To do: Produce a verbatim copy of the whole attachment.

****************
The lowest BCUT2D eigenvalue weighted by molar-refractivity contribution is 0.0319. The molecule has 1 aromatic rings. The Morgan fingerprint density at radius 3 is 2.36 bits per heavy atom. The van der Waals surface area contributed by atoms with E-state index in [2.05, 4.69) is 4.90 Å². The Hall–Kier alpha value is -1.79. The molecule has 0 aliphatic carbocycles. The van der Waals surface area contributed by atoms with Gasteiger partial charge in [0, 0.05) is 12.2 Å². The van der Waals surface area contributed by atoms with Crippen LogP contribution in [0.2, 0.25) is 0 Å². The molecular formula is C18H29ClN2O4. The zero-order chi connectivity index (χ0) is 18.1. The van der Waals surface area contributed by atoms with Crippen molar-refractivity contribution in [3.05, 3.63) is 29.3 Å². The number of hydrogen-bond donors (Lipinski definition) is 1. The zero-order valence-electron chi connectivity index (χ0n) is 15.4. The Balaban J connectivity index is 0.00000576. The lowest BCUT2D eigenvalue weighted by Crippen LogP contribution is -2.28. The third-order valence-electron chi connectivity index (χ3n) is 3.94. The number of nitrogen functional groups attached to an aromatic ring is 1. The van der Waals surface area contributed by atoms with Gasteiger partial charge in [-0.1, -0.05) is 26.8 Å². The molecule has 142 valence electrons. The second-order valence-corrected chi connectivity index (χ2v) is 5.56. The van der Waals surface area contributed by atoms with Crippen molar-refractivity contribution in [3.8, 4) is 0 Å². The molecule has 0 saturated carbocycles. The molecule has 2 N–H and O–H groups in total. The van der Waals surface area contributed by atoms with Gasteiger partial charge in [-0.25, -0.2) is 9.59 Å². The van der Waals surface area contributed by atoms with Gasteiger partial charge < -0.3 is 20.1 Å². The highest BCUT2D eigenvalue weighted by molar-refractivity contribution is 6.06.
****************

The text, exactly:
The lowest BCUT2D eigenvalue weighted by molar-refractivity contribution is 0.0319. The molecule has 1 aromatic rings. The Morgan fingerprint density at radius 3 is 2.36 bits per heavy atom. The van der Waals surface area contributed by atoms with E-state index in [2.05, 4.69) is 4.90 Å². The Hall–Kier alpha value is -1.79. The molecule has 0 aliphatic carbocycles. The van der Waals surface area contributed by atoms with Gasteiger partial charge in [0, 0.05) is 12.2 Å². The van der Waals surface area contributed by atoms with Crippen LogP contribution in [0.2, 0.25) is 0 Å². The molecular formula is C18H29ClN2O4. The zero-order chi connectivity index (χ0) is 18.1. The van der Waals surface area contributed by atoms with Crippen molar-refractivity contribution in [3.05, 3.63) is 29.3 Å². The number of hydrogen-bond donors (Lipinski definition) is 1. The zero-order valence-electron chi connectivity index (χ0n) is 15.4. The Balaban J connectivity index is 0.00000576. The lowest BCUT2D eigenvalue weighted by Crippen LogP contribution is -2.28. The third-order valence-electron chi connectivity index (χ3n) is 3.94. The number of nitrogen functional groups attached to an aromatic ring is 1. The van der Waals surface area contributed by atoms with Gasteiger partial charge in [-0.1, -0.05) is 26.8 Å². The molecule has 142 valence electrons. The second-order valence-corrected chi connectivity index (χ2v) is 5.56. The van der Waals surface area contributed by atoms with Crippen molar-refractivity contribution in [3.8, 4) is 0 Å². The molecule has 0 saturated carbocycles. The molecule has 2 N–H and O–H groups in total. The van der Waals surface area contributed by atoms with Gasteiger partial charge in [-0.25, -0.2) is 9.59 Å². The van der Waals surface area contributed by atoms with Gasteiger partial charge < -0.3 is 20.1 Å². The highest BCUT2D eigenvalue weighted by molar-refractivity contribution is 6.06.